Underappreciated movies: Con Air

Bunnies in boxes. Convicts on planes. Gleeful action. Simon reckons Con Air - aka Airplane 3 - should finally get the love it deserves...

Con Air. Five stars of genius.

Even on this very site, there’s at least one writer so far who has failed to appreciate that Con Air is a modern day action movie masterpiece. A five star real deal.

Sparkling with lines that could underpin a third Airplane movie, and easily surpassing the likes of The Rock and Face/Off that tend to garner more of the acclaim, there’s simply not been an action film as gleefully over the top in quite the same way for the last decade. And plenty have tried (I’m looking at you, Charlie’s Angels).

There’s little point going through plot points, save for acknowledging the whole set up is an excuse to get bad guys on a plane with seemingly no security whatsoever. From there, the group of the most dangerous convicts ever it seems – who are all happily sitting next to each other, with some feeble chains to hold them in place – take over the plane. Hurray.

Only there’s Nicolas Cage.

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Now I’m not quite sure who thought Nicolas Cage should be an action star, but in the late 90s, their faith was rewarded. And here, he’s priceless. With the look of a man who has spent three solid weeks at Glastonbury, possessed by a southern drawl of an accent that must have been a dare, he’s the impossibly nice bloke on the plane (his circumstances being covered in a hilarious opening ten minutes, where he exchanges letters with his daughter. Not sure it’s supposed to be funny, but it is). And he’s the one who has to save it.

But this isn’t Cage’s film. In fact, there are so many faces fighting for attention, it’s hard to work out who I enjoyed watching most. Was it John Malkovich’s bizarrely named Cyrus The Virus (“killed more people than cancer”)? Was it Steve Buscemi’s The Marietta Mangler, singing He’s Got The Whole World In His Hands as the plane starts going down? John Cusack in a rare mainstream role, albeit landed with the job of the straight guy in the midst of a circus? Colm Meaney, exploiting every cliché he can find? Or Ving Rhames’ Diamond Dog? For once, it’s possible to love them all.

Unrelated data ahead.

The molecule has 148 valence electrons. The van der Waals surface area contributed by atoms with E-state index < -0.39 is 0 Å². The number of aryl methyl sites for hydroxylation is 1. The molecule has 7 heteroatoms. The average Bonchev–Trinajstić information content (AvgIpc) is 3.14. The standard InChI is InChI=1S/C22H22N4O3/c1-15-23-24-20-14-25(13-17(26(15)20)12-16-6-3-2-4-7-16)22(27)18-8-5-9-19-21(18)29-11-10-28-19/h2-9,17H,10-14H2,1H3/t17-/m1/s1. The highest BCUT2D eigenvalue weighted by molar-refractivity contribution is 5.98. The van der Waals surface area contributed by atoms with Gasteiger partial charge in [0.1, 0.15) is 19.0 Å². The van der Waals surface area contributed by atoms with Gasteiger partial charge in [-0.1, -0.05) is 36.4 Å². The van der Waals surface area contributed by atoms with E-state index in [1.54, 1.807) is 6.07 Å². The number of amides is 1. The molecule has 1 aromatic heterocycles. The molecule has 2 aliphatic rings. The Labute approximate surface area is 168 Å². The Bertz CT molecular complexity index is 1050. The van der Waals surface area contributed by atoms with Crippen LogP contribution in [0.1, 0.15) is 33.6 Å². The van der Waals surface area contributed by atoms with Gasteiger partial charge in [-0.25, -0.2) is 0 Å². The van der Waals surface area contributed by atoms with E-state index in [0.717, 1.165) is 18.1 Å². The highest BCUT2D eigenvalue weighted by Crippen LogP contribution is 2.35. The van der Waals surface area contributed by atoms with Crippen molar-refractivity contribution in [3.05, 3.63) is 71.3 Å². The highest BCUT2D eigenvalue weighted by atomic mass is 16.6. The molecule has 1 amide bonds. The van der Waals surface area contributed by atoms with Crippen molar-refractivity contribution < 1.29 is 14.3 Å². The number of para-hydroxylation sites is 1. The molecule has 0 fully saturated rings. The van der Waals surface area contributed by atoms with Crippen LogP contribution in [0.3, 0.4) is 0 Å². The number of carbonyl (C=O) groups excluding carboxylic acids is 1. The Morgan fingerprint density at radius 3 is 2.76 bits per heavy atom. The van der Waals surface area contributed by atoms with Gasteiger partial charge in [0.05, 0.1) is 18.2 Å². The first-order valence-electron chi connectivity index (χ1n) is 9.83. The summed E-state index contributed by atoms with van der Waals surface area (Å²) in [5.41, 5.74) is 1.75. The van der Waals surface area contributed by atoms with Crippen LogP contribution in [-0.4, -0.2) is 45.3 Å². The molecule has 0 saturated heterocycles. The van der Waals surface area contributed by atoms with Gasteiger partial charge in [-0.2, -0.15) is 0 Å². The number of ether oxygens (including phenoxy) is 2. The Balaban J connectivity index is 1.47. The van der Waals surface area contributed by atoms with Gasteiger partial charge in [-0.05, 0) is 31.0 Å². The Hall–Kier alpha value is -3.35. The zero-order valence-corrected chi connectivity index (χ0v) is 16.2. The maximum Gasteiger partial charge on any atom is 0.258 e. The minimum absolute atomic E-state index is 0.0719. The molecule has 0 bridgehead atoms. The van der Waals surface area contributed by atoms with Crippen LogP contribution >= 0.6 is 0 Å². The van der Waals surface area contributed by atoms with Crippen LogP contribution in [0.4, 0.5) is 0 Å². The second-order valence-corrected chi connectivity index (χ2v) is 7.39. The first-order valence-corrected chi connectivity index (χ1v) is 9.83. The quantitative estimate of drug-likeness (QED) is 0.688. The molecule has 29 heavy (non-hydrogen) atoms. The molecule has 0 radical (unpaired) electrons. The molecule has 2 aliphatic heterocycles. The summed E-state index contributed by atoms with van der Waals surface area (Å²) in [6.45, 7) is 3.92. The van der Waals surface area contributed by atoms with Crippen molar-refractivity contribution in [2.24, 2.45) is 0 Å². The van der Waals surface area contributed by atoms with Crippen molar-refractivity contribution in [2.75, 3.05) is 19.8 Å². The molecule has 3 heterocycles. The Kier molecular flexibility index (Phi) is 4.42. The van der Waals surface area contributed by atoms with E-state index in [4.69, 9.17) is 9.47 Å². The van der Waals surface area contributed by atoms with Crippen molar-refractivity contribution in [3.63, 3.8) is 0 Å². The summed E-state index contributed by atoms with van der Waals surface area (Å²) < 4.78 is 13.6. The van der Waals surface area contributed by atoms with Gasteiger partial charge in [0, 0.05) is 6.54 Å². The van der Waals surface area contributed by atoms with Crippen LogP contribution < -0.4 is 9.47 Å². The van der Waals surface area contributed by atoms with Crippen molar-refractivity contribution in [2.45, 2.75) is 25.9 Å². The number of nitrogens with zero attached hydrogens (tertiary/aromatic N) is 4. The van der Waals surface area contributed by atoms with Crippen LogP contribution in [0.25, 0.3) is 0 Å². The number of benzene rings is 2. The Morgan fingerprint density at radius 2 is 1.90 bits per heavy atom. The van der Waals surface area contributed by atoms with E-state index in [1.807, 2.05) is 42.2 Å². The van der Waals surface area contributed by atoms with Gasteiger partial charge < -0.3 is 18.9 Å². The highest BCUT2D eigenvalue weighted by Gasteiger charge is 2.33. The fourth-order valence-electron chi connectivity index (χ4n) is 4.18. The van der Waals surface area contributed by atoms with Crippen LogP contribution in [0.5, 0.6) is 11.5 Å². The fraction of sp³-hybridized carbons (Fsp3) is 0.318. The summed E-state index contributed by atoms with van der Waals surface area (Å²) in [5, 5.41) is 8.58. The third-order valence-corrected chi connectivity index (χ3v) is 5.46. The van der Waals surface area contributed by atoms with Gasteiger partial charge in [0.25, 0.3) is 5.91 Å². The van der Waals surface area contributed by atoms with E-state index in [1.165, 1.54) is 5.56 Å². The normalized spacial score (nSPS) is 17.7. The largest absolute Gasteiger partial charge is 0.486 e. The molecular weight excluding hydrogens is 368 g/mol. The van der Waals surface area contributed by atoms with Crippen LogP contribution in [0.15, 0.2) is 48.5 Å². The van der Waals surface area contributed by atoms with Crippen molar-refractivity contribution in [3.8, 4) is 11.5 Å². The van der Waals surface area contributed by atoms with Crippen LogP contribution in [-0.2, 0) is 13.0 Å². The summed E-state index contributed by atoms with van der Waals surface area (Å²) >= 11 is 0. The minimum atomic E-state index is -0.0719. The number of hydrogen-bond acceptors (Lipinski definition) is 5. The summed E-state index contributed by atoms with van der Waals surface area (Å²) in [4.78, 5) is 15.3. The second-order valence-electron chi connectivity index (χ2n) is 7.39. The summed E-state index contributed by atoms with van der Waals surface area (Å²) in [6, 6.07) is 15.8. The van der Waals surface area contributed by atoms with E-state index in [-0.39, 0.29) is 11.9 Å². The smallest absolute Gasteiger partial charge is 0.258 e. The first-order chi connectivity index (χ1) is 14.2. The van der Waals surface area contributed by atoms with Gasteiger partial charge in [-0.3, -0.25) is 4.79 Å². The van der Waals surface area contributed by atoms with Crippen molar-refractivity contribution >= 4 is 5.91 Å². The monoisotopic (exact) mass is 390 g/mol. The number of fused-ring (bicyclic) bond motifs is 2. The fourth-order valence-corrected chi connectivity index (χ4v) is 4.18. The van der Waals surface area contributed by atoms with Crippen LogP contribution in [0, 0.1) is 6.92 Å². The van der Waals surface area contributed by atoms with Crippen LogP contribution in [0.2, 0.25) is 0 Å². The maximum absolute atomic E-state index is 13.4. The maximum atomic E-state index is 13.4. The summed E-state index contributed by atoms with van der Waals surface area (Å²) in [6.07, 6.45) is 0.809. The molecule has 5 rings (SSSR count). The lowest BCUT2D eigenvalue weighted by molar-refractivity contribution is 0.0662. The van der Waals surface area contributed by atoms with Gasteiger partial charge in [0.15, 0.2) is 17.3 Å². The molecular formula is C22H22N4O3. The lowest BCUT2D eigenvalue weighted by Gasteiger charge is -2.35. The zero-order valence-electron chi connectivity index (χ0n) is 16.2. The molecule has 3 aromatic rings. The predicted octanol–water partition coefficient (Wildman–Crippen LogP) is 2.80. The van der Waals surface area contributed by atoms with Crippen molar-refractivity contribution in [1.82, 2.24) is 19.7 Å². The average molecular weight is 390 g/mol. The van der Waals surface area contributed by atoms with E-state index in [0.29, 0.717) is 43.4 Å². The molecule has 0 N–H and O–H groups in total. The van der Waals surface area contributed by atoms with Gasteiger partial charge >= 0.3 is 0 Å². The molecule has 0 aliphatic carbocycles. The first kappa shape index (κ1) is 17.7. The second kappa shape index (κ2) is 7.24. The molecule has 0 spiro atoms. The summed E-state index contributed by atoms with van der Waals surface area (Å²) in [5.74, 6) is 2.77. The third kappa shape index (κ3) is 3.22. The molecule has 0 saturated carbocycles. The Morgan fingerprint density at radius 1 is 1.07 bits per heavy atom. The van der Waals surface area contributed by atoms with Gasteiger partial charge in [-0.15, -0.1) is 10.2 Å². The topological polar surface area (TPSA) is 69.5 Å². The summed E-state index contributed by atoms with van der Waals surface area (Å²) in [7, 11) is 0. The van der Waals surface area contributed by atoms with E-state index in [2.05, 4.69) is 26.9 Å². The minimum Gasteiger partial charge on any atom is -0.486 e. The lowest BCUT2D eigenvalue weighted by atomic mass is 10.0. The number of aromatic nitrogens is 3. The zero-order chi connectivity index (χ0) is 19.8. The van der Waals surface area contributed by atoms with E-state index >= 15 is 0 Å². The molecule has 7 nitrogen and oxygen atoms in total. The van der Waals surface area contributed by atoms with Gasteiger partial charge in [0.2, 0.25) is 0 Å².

Deliciously old fashioned in its execution – and director Simon West has never made anything good since (The General’s Daughter and the first Tomb Raider movie are the closest he got) – the unexpected icing on the Con Air cake are some of the lines in the script. The daddy of them all is Cage’s immortal demand to “Put the bunny back in the box”, but there’s far more than that. “What’s wrong with him?”, Cage is asked by one of his co-passengers at one point, to which the deadpan response ensues: “My first guess would be…a lot”.

“Stewardess”, Cyrus calls to the guard at the start. “What’s the in-flight movie today?”. “I think you’ll like it Cyrus”, he says, “it’s called I’ll Never Make Love To A Woman On The Beach Again”, continuing “it’s preceded by the award-winning short “No More Steak For Me Ever”.

Or what about the guard saying to one of the prisoners “It smells like someone shit in your mouth”, to which he gets the response “He told me that he loved me”.

What’s not to love?

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